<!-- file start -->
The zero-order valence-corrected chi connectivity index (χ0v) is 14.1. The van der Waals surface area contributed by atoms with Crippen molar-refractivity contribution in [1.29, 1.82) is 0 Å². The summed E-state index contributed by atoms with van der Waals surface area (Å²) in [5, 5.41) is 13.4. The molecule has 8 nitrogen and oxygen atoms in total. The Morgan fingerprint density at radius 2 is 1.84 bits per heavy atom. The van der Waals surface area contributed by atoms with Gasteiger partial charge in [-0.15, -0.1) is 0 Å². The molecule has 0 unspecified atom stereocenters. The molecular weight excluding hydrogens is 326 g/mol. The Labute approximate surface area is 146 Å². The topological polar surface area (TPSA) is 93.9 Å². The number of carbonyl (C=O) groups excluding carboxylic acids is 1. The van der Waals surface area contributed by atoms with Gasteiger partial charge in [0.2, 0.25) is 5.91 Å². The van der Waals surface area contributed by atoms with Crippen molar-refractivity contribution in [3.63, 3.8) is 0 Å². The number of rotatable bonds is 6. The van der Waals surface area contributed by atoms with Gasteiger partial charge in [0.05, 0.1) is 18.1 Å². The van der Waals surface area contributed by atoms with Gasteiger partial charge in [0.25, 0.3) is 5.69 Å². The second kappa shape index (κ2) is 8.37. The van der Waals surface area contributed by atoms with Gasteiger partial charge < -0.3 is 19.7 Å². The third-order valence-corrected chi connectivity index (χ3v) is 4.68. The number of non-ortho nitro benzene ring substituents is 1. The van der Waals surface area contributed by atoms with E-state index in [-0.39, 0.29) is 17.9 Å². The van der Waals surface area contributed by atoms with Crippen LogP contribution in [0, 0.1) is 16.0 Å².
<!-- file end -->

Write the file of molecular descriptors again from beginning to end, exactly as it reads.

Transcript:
The zero-order valence-corrected chi connectivity index (χ0v) is 14.1. The van der Waals surface area contributed by atoms with Crippen molar-refractivity contribution in [1.29, 1.82) is 0 Å². The summed E-state index contributed by atoms with van der Waals surface area (Å²) in [5, 5.41) is 13.4. The molecule has 8 nitrogen and oxygen atoms in total. The Morgan fingerprint density at radius 2 is 1.84 bits per heavy atom. The van der Waals surface area contributed by atoms with Gasteiger partial charge in [-0.15, -0.1) is 0 Å². The molecule has 0 unspecified atom stereocenters. The molecular weight excluding hydrogens is 326 g/mol. The Labute approximate surface area is 146 Å². The topological polar surface area (TPSA) is 93.9 Å². The number of carbonyl (C=O) groups excluding carboxylic acids is 1. The van der Waals surface area contributed by atoms with Gasteiger partial charge in [0.2, 0.25) is 5.91 Å². The van der Waals surface area contributed by atoms with Crippen molar-refractivity contribution in [3.63, 3.8) is 0 Å². The number of rotatable bonds is 6. The van der Waals surface area contributed by atoms with Gasteiger partial charge in [0.05, 0.1) is 18.1 Å². The van der Waals surface area contributed by atoms with Gasteiger partial charge in [0.25, 0.3) is 5.69 Å². The second kappa shape index (κ2) is 8.37. The van der Waals surface area contributed by atoms with Gasteiger partial charge < -0.3 is 19.7 Å². The third-order valence-corrected chi connectivity index (χ3v) is 4.68. The number of non-ortho nitro benzene ring substituents is 1. The van der Waals surface area contributed by atoms with E-state index in [-0.39, 0.29) is 17.9 Å². The van der Waals surface area contributed by atoms with Crippen LogP contribution in [0, 0.1) is 16.0 Å².